At the same time, there should be
no more capital grants to
localities for public works. When cities pay for their own public
works they must attract population to justify the capital outlays and
service the debt.... read the whole article
The federal aid in Canada goes
to provinces, whereas in the
United States it goes to specific cities, The U.S. Congressman likes
to have his fingerprint, as they say, on every dollar that goes from
Washington. The Canadian provinces are much larger and stronger,
and fewer than the American States. There is much more horizontal
balancing among provinces in Canada than there is among States in the
United States. The Maritimes for instance get about 50% of their
provincial revenues from equalisation entitlements. Fifty percent.
Nothing in the United States matches that. In fact, if you look at
the U.S. Constitution, it's quite specifically planned to prevent
that sort of thing. Equalisation is not what the Founding Fathers had
in mind. On the contrary, there is a provision which you may be
familiar with which says that direct taxes will be apportioned among
the States according to their respective populations. So in the
States the idea has been: Tax the States according to their
population and then give the money back according to political
power. In the United States Senate it means that the smallest
State has just as much clout as the biggest State or would have if
their senators weren't so merchantable. (I mean, in California when
we need something we just look to Nevada or one of those places for a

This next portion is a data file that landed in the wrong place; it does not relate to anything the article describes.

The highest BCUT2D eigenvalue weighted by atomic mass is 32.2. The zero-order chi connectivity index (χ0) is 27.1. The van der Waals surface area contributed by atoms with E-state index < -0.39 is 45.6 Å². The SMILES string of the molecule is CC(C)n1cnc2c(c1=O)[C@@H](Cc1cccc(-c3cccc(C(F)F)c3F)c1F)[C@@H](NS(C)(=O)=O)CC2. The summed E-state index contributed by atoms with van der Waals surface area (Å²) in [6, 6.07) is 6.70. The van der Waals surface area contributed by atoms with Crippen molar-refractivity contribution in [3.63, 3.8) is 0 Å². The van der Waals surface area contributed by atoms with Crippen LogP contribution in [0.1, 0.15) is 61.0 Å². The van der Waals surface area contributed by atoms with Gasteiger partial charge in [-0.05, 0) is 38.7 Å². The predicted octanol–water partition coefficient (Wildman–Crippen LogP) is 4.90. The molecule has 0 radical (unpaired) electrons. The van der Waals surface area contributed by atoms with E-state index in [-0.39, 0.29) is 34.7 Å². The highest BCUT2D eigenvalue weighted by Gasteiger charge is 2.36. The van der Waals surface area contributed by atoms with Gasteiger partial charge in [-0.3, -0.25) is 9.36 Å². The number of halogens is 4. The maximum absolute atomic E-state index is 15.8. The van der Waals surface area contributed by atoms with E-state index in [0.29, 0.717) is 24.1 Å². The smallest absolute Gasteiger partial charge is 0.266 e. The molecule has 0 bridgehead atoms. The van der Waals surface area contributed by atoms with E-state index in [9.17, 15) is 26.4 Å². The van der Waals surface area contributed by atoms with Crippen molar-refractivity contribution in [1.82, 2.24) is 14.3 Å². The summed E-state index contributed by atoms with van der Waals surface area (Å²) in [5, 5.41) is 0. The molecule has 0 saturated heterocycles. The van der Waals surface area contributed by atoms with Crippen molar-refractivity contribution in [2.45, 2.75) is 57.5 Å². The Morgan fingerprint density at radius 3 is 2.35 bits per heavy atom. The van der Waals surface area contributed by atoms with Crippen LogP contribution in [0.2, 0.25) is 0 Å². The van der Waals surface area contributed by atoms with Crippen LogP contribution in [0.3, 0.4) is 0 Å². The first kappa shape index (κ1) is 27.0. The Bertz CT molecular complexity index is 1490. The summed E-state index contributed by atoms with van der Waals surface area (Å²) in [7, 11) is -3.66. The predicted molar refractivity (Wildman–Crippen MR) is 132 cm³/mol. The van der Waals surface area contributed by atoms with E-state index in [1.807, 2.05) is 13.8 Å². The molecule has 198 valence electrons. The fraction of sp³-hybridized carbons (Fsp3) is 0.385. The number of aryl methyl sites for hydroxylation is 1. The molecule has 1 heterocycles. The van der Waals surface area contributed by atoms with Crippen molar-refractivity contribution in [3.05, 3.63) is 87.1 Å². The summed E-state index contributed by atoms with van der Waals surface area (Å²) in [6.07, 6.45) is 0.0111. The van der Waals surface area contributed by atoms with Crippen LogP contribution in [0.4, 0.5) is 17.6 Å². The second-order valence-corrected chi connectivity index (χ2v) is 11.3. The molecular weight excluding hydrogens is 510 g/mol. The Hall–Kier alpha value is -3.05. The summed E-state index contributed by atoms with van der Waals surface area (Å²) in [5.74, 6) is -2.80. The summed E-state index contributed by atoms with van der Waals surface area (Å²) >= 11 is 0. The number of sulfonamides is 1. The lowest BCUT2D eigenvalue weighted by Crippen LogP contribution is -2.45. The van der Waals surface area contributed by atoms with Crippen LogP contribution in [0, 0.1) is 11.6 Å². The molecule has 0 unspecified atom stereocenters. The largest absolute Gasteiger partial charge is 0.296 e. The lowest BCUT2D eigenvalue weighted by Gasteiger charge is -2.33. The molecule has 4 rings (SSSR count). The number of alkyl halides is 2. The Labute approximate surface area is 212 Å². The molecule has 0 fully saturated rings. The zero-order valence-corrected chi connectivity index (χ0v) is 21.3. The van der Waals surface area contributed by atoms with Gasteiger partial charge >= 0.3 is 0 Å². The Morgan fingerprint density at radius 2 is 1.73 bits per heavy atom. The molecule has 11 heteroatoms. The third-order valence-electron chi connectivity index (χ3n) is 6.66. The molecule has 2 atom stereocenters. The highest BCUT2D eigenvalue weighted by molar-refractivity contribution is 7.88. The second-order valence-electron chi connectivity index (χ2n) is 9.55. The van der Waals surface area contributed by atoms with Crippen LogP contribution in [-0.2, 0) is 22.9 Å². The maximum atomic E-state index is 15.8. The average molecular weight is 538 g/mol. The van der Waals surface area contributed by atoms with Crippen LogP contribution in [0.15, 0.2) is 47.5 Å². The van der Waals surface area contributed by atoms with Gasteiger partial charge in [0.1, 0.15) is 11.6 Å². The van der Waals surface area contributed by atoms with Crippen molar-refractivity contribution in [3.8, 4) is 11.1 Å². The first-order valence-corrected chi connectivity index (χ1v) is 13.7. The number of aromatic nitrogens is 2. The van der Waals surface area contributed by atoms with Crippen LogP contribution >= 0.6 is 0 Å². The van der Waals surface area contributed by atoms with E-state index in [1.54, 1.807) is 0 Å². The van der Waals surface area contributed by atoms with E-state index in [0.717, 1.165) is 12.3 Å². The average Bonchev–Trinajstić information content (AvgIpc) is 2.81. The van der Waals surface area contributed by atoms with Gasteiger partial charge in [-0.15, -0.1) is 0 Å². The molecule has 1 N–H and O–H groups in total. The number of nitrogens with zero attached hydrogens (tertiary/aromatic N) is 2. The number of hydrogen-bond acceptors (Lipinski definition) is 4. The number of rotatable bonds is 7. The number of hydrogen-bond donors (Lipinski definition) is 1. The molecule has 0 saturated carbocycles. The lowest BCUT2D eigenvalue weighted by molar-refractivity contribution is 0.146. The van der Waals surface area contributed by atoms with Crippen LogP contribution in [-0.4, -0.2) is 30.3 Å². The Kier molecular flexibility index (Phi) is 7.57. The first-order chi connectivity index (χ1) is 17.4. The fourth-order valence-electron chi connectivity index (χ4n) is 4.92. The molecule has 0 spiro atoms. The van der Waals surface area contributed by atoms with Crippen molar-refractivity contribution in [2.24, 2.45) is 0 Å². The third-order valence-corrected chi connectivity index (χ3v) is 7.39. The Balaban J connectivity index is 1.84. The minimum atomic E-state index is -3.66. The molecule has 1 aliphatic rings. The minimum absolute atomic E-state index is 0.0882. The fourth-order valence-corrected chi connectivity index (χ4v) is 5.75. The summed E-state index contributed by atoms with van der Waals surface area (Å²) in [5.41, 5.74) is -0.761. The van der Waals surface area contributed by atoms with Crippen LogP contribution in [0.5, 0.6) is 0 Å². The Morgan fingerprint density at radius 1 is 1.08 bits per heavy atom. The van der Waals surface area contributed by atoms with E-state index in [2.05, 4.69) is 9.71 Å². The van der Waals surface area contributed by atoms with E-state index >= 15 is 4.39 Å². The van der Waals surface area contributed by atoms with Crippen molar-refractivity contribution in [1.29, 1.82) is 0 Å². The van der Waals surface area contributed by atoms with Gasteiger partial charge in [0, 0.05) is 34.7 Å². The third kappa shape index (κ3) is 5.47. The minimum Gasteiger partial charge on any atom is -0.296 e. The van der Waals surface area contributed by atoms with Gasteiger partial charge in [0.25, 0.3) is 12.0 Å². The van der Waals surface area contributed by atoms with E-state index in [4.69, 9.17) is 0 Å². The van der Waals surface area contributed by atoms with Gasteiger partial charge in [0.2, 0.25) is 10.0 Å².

Senator who is having difficulty raising funds for his next election.
But that's another story.)... read the whole article
Mason Gaffney: George's Economics of Abundance: Replacing dismal choices with practical resolutions and synergies
Fostering economy in government in the very process of raising revenue
Anti-governmentalists often identify any tax policy with public extravagance. Georgist tax policies, on the contrary, help save public funds in at least two general ways.
a. Putting the unemployed to work saves many public costs, like welfare, obviously, crime-fighting, and, ultimately, putting down civil disturbances and insurrections.
At the same time, these policies deflate the "rent-seeking" motivations of land speculators to sue for state and federal aid. Under George's scheme, the unearned increments secured by "rent-seeking" lobbying for public works would be taxed away.
In the longer run it seems
reasonable to expect that more genuine
productive job opportunities at home would reduce the pressures for
military spending, at least those portions which are strictly
boondoggling of a make-jobs nature. ... read the whole article
Mason Gaffney: Full Employment, Growth And Progress On A Small Planet: Relieving Poverty While Healing The Earth
Territorial expansion: Regional cross-subsidy, with subeconomic extension of public works and services. George’s critique of land speculation came to be focused on “Speculator Type #1,” who withholds good lands from timely use. Georgists have neglected to condemn the counterpart “Speculator Type #2,” who acquires marginal lands cheaply, and then lobbies public agencies to extend roads, utilities, military and police protection, and other public services to them, below cost.